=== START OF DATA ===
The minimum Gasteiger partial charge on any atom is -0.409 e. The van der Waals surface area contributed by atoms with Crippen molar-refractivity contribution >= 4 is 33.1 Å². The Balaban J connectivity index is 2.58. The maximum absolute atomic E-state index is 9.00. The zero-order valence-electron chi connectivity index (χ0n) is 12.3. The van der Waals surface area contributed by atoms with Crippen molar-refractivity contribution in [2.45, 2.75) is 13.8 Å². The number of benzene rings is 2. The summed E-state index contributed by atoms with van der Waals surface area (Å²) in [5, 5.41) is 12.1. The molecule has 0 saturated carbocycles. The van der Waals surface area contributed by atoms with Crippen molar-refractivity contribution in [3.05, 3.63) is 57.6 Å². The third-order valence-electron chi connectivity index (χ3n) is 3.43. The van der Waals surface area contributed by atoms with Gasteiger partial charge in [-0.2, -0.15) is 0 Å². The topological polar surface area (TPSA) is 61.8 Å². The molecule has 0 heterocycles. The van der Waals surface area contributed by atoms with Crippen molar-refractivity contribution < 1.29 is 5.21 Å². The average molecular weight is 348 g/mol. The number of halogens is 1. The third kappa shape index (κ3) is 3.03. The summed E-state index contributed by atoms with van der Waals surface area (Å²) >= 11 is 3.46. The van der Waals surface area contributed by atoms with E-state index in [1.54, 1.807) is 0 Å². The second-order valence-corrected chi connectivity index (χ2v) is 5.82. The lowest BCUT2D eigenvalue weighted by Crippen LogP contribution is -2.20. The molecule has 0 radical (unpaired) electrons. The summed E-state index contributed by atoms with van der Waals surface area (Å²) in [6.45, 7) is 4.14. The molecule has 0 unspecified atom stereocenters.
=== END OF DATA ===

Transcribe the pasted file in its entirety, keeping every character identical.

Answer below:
The minimum Gasteiger partial charge on any atom is -0.409 e. The van der Waals surface area contributed by atoms with Crippen molar-refractivity contribution >= 4 is 33.1 Å². The Balaban J connectivity index is 2.58. The maximum absolute atomic E-state index is 9.00. The zero-order valence-electron chi connectivity index (χ0n) is 12.3. The van der Waals surface area contributed by atoms with Crippen molar-refractivity contribution in [2.45, 2.75) is 13.8 Å². The number of benzene rings is 2. The summed E-state index contributed by atoms with van der Waals surface area (Å²) in [5, 5.41) is 12.1. The molecule has 0 saturated carbocycles. The van der Waals surface area contributed by atoms with Crippen molar-refractivity contribution in [3.05, 3.63) is 57.6 Å². The third-order valence-electron chi connectivity index (χ3n) is 3.43. The van der Waals surface area contributed by atoms with Gasteiger partial charge in [-0.2, -0.15) is 0 Å². The topological polar surface area (TPSA) is 61.8 Å². The molecule has 0 heterocycles. The van der Waals surface area contributed by atoms with Crippen molar-refractivity contribution < 1.29 is 5.21 Å². The average molecular weight is 348 g/mol. The number of halogens is 1. The third kappa shape index (κ3) is 3.03. The summed E-state index contributed by atoms with van der Waals surface area (Å²) >= 11 is 3.46. The van der Waals surface area contributed by atoms with E-state index in [1.54, 1.807) is 0 Å². The second-order valence-corrected chi connectivity index (χ2v) is 5.82. The lowest BCUT2D eigenvalue weighted by Crippen LogP contribution is -2.20. The molecule has 0 radical (unpaired) electrons. The summed E-state index contributed by atoms with van der Waals surface area (Å²) in [6.45, 7) is 4.14. The molecule has 0 unspecified atom stereocenters.